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Re: No Cretaceous placental mammals?

A salient point. Molecular divergence is more crudely
estimated, but closer to the point of actual lineage
divergence, than morphological divergence.

If well enough calibrated, yes. Is it ever well enough calibrated...? Most examples in the literature clearly aren't.

So if you accept a placentral reproduction
system to be monophyletic (and I think there's good
reason to do this), the data points more towards it
being a Maastrichtian or later thing than being deep
in the Mesozoic - although the *lineages* might have
split that early.

The lineages _of Placentalia_ seem not to have split that early, because we haven't found anything with the autapomorphies of Placentalia in the Cretaceous.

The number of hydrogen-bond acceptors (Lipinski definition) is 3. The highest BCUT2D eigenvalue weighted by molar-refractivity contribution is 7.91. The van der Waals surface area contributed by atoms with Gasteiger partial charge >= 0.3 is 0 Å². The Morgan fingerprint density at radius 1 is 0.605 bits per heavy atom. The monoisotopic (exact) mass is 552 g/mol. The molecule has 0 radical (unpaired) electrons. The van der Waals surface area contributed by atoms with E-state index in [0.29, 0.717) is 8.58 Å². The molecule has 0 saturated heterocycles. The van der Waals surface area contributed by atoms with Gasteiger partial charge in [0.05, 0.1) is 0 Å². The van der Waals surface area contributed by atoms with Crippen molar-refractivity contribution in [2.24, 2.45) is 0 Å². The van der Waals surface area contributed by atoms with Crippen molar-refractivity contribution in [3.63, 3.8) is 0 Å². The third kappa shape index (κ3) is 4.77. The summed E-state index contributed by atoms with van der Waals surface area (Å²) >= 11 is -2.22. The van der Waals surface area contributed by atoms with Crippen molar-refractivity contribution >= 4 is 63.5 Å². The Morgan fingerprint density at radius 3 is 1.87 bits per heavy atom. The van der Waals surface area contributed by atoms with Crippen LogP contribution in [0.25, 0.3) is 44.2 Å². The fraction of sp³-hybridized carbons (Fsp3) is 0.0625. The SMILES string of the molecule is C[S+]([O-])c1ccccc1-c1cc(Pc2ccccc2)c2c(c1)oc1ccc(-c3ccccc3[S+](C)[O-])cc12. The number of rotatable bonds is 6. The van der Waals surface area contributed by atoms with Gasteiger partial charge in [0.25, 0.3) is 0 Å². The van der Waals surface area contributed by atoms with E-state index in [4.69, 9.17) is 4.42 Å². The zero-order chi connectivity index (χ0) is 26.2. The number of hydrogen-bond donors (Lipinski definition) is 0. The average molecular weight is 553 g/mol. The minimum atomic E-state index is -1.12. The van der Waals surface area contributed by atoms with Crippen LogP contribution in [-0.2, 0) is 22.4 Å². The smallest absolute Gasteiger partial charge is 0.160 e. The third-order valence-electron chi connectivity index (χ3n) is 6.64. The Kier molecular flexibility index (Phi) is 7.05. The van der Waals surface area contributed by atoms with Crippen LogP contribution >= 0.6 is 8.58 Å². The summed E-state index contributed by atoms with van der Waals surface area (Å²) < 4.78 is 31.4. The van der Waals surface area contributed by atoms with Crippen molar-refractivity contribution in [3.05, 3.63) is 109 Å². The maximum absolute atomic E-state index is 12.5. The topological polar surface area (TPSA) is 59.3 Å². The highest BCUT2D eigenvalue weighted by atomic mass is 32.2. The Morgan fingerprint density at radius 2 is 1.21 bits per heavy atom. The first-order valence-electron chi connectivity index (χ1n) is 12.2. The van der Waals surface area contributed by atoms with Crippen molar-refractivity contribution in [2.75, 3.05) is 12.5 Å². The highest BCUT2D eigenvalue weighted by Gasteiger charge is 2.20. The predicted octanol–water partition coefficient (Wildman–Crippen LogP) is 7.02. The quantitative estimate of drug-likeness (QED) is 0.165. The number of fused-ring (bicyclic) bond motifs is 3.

Indeed, it might even be so that evolution of the
placental reporduction system was *both* faciliated by
the dinos' extinction, and one major factor as to why
they couldn't make a comeback - a trait that made for
superior better "comeback potential".

Isn't there a pregnant leptictid in Messel or something? Or am I making this up? But in any case leptictids have never been reported to have epipubes or a narrow pelvis, AFAIK. If the Maastrichtian tooth taxon *Gypsonictops* is a leptictid, we have placental reproduction in the Mesozoic.

E.g. the case for survivorship of maybe a dozen
Charadriiformes lineages is reasonable.

Why? There's no analysis with a large number of calibration points with upper bounds that argues for this, right?